Small State Cuts Could Add Up: Report


A small group of Connecticut legislators has come up with a series of modest proposals to help the state save for a rainy days as the General Assembly struggles to close a half-billion dollar budget gap.

The Commission on Enhancing Agency Outcomes compiled a list of 51 budget-saving proposals, many of which could be implemented immediately, Sen. Gayle Slossberg, co-chairman of both the legislature's Government Administration and Elections Committee and the cost-cutting commission, told the Connecticut Mirror.

Slossberg said with the current $1.3 billion deficit though June 2011 and even larger deficits in the years after, now is the best time to act.

The commission, which the legislature created last year, must come up with at least $53 million in savings. The GAE committee has already approved several of the commission's proposals, from reducing paperwork to consolidating administrative offices at state agencies.

One bill would require state agencies and the legislature to reduce the printing and binding of documents and reports by almost 1 percent. The comptroller's office reports almost $7 million was spent last fiscal year on printing.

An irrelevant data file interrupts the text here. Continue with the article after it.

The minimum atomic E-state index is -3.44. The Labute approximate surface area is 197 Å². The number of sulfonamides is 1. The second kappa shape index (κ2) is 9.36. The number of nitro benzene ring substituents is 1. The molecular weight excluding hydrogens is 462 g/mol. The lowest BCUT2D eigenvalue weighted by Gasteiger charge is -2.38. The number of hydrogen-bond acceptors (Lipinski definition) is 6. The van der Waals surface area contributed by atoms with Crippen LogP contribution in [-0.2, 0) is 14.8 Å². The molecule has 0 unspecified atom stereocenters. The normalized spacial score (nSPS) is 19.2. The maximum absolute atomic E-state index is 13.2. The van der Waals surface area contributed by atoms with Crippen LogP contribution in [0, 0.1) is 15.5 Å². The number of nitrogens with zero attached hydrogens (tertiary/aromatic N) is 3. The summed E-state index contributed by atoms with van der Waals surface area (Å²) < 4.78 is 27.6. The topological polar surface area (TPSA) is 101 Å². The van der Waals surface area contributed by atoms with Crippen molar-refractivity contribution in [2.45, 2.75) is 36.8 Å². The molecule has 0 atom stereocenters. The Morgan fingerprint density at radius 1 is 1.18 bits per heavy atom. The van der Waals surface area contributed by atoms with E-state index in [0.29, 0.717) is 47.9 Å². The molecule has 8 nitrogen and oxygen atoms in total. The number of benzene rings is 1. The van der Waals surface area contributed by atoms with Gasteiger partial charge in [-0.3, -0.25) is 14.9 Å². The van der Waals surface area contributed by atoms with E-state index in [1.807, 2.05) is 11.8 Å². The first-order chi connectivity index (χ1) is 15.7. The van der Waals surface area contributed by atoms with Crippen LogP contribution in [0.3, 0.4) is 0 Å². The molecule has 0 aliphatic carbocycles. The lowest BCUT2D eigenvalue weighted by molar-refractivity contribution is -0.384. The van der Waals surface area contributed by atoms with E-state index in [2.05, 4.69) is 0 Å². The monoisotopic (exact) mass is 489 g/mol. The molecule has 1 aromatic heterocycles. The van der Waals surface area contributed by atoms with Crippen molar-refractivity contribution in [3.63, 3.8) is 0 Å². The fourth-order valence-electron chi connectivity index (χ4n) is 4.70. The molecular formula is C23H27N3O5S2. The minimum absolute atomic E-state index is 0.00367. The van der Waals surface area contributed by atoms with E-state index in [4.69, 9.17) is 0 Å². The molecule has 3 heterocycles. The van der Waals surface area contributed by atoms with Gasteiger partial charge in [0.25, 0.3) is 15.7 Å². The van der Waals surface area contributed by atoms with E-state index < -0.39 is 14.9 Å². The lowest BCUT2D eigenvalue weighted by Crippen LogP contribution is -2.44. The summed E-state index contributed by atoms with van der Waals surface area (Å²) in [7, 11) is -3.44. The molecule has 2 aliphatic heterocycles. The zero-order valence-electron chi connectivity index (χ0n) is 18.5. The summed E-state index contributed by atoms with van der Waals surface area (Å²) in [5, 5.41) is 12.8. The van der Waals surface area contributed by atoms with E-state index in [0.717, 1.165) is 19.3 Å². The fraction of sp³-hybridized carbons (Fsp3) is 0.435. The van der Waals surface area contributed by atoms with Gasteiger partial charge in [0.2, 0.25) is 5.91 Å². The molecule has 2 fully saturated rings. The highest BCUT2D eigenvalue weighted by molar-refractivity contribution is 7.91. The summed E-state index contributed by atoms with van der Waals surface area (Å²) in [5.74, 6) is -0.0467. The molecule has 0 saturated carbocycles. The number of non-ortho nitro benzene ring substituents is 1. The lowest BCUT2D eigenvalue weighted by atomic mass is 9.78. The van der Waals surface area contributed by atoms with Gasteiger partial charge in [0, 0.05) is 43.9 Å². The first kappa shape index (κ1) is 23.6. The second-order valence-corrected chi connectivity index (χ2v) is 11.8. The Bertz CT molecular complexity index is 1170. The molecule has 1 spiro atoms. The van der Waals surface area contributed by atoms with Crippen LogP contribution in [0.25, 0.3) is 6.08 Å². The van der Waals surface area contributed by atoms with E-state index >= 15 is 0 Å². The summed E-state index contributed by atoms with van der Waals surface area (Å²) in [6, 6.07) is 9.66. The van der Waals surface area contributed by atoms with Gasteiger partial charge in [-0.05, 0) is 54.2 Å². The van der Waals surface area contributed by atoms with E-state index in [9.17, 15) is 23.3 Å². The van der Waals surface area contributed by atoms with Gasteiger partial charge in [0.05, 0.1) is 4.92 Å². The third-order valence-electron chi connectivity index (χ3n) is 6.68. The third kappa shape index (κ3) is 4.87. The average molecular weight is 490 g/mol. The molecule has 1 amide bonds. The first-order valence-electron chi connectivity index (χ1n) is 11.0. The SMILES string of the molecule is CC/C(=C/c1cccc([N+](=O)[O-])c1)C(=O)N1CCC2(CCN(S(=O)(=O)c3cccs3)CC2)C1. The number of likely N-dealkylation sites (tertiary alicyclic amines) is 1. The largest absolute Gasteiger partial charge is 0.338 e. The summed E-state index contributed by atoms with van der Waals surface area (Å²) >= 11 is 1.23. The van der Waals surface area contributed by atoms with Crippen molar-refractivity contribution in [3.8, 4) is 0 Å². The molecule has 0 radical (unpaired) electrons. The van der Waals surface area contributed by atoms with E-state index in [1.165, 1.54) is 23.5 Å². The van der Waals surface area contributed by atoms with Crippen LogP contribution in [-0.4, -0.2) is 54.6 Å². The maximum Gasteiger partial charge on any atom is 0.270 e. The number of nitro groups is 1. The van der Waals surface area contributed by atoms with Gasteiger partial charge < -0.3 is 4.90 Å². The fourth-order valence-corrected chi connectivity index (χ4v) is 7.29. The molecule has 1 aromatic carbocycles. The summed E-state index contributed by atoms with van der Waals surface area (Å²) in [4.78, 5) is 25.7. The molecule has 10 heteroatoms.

Printing state paychecks costs the state an additional $100,000 last fiscal year. A separate proposal would require all state employees have direct deposit. The CT Mirror reports that as of March 17, 33 percent of state employees did not use direct deposit.

One idea that will require more study is a proposal to consolidate the administrative functions of a number of agencies that provide human services-the departments of Public Health, Social Services, Mental Health and Addictive Services, Child and Family Services.

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